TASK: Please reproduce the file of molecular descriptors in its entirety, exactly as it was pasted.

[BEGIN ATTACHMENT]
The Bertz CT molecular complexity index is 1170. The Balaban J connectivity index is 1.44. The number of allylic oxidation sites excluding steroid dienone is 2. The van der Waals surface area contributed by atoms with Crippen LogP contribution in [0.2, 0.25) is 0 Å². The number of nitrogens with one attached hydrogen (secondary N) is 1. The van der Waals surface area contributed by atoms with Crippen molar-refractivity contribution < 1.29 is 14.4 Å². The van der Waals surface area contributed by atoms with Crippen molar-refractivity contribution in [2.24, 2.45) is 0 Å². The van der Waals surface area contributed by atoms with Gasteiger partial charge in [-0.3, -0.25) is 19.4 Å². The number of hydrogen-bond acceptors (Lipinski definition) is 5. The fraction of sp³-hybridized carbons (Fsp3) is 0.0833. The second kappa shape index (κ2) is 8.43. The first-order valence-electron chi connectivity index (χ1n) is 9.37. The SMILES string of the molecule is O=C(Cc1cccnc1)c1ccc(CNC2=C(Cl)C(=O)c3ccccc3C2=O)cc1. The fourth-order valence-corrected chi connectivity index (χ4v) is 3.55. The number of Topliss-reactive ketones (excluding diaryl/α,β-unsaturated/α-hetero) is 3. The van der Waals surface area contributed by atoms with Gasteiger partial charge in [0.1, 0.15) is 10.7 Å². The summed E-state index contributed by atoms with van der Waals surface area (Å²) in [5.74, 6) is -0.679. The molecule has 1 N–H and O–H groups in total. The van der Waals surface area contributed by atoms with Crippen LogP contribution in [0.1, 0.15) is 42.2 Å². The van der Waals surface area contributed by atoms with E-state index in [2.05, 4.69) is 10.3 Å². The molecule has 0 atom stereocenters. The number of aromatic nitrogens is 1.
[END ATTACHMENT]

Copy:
The Bertz CT molecular complexity index is 1170. The Balaban J connectivity index is 1.44. The number of allylic oxidation sites excluding steroid dienone is 2. The van der Waals surface area contributed by atoms with Crippen LogP contribution in [0.2, 0.25) is 0 Å². The number of nitrogens with one attached hydrogen (secondary N) is 1. The van der Waals surface area contributed by atoms with Crippen molar-refractivity contribution < 1.29 is 14.4 Å². The van der Waals surface area contributed by atoms with Crippen molar-refractivity contribution in [2.24, 2.45) is 0 Å². The van der Waals surface area contributed by atoms with Gasteiger partial charge in [-0.3, -0.25) is 19.4 Å². The number of hydrogen-bond acceptors (Lipinski definition) is 5. The fraction of sp³-hybridized carbons (Fsp3) is 0.0833. The second kappa shape index (κ2) is 8.43. The first-order valence-electron chi connectivity index (χ1n) is 9.37. The SMILES string of the molecule is O=C(Cc1cccnc1)c1ccc(CNC2=C(Cl)C(=O)c3ccccc3C2=O)cc1. The fourth-order valence-corrected chi connectivity index (χ4v) is 3.55. The number of Topliss-reactive ketones (excluding diaryl/α,β-unsaturated/α-hetero) is 3. The van der Waals surface area contributed by atoms with Gasteiger partial charge in [0.1, 0.15) is 10.7 Å². The summed E-state index contributed by atoms with van der Waals surface area (Å²) in [5.74, 6) is -0.679. The molecule has 1 N–H and O–H groups in total. The van der Waals surface area contributed by atoms with Crippen LogP contribution in [0.1, 0.15) is 42.2 Å². The van der Waals surface area contributed by atoms with E-state index in [2.05, 4.69) is 10.3 Å². The molecule has 0 atom stereocenters. The number of aromatic nitrogens is 1.